[xxv]   in Japanese, with photo: http://ja.wikipedia.org/wiki/%E3%82%AB%E3%82%A4%E3%83%81#.E9.96.A2.E9.80.A3.E9.A0.85.E7.9B.AE . In Medieval European lore, the unicorn is identified with Jesus Christ (EWA X:261).  Another form of the xie-zhi concept is the lu-duan, the pair of pot-bellied creatures with broad, impish grins which stood on either side of Qing-era thrones in China.  With ears like long open pipes, they heard everything heard at court and could distinguish good and evil; their presence symbolized the emperorfs wisdom (photo of the Qianlong-era [1736-1795] throne room display at the Shenyang Palace Museum, Shenyang, Liaoning Province, in the possession of the author).

[xxvii]  See Mircea Eliade, ed., Encyclopedia of Religion (1987; hereafter, ER) XIII:291; and Grove Dictionary of Art (1996) XVII:31-2.  On the other hand, a wooden koma-inu preserved at Kyotofs Shimogamo Shrine is said to date from the Hakuhou Era (645-710; photo in the possession of the author).

[xxviii]  See Grigory M. Bongard-Levin and Edvin A. Granovsky, gShamans and Shamanismh UNESCO Courier (Dec 1976):43-47, p.43.  Jewish lore has Egyptian magicians stationing two golden dogs at Josephfs coffin; they barked if anyone approached—see Ginzberg, Legends of the Jews (1967) III:5; for other stories on this theme, see also VI:1, II:332, 334.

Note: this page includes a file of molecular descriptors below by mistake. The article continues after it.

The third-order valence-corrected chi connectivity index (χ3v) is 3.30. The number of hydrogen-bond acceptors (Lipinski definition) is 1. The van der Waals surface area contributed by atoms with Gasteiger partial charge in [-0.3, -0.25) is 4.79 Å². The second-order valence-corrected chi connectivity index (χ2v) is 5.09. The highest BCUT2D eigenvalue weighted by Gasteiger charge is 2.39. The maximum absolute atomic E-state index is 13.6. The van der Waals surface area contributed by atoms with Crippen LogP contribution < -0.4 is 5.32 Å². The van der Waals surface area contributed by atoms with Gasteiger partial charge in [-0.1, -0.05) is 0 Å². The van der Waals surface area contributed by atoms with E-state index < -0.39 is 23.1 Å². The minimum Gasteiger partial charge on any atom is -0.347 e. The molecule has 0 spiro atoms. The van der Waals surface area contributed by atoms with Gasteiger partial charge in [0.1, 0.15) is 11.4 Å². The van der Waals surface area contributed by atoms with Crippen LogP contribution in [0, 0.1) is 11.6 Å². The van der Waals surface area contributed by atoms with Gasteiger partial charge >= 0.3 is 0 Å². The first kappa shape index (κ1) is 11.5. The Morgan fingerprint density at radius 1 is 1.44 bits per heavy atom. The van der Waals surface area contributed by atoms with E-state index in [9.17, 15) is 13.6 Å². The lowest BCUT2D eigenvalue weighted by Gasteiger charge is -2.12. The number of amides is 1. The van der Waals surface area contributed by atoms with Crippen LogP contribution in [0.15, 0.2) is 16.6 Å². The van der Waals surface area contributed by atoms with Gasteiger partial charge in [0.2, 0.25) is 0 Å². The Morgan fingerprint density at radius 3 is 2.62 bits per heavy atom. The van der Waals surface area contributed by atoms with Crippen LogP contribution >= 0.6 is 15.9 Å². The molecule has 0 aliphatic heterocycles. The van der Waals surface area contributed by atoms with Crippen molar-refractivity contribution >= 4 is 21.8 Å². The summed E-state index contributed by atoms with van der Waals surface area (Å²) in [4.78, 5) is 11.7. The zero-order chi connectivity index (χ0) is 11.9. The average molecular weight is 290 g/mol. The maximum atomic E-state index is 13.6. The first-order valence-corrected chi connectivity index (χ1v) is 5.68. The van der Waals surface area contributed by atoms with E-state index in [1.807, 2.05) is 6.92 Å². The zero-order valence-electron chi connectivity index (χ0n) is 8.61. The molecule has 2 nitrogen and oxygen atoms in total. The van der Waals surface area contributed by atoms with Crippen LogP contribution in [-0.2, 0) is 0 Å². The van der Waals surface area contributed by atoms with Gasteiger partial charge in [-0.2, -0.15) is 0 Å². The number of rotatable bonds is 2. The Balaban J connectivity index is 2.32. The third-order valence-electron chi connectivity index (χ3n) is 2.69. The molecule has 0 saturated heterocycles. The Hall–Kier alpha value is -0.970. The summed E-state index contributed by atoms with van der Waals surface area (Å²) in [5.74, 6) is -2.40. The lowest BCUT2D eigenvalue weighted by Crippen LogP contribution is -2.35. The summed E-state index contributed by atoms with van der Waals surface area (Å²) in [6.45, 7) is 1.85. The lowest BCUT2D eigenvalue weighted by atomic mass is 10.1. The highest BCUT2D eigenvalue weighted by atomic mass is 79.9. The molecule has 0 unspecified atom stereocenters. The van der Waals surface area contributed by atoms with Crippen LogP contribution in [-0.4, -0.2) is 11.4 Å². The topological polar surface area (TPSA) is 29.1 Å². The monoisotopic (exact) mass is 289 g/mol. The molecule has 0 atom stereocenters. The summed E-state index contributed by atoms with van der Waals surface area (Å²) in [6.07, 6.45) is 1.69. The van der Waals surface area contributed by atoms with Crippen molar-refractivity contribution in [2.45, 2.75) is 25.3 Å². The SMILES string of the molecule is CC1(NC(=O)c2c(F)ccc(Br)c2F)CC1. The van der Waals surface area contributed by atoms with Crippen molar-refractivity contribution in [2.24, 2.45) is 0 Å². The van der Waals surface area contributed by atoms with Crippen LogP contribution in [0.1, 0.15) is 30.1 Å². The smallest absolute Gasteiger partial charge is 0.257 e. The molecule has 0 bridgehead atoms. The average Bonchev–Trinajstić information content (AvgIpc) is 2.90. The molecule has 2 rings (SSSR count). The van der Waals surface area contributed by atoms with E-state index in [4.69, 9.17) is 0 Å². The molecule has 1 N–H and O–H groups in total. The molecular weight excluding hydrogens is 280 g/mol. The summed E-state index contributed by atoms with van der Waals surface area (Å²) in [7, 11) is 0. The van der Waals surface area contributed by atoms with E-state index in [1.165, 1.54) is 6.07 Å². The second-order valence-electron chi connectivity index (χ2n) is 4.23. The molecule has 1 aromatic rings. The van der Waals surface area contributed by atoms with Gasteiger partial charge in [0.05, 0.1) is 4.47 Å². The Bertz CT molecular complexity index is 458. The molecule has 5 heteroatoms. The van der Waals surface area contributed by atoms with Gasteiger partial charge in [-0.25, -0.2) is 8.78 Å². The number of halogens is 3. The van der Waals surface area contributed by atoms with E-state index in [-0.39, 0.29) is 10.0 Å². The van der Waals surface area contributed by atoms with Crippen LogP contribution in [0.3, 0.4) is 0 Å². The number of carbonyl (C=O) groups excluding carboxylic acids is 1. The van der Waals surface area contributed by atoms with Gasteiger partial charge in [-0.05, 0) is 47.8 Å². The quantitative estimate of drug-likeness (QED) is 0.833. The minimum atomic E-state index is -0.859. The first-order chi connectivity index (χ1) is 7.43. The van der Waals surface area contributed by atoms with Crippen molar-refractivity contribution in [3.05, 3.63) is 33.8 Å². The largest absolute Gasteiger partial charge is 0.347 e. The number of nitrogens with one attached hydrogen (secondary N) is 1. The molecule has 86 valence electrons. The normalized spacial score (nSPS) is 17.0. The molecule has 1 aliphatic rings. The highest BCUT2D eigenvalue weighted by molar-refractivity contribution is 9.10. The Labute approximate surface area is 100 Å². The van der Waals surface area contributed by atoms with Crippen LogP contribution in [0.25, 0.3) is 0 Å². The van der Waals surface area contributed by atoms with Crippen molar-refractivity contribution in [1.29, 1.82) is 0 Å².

[xxix]   Sarah M. Nelson, Archaeology of Korea (Cambridge U., 1993) p.214

[xxx]   A. Akiyama, Shinto and Its Architecture (2d ed. 1956), photo facing p.118; in Japan the unicorn is always dexter, UN or Omega; the lion is sinister, A or Alpha.

[xxxi]   Encyclopedia Judaica (1971) III:19

[xxxii]   Midrash, Numbers Rabah;  Ginzberg, Legends of the Jews (1967) III:238; see also III:459.  British Israelites interpret the combination of lion and unicorn on the Royal Coat of Arms of the United Kingdom as the reconciliation of Judah with Joseph—see Edward Hine, 47 Identifications of the British Nation with the Lost Ten Tribes of Israel (London, 1874) pp.34ff.  LDS astronomer John Pratt has a more complex  argument involving these symbols as star constellations—see his gThe Lion and the Unicorn Testify of Christh at: http://www.meridianmagazine.com/sci_rel/011205royal.html .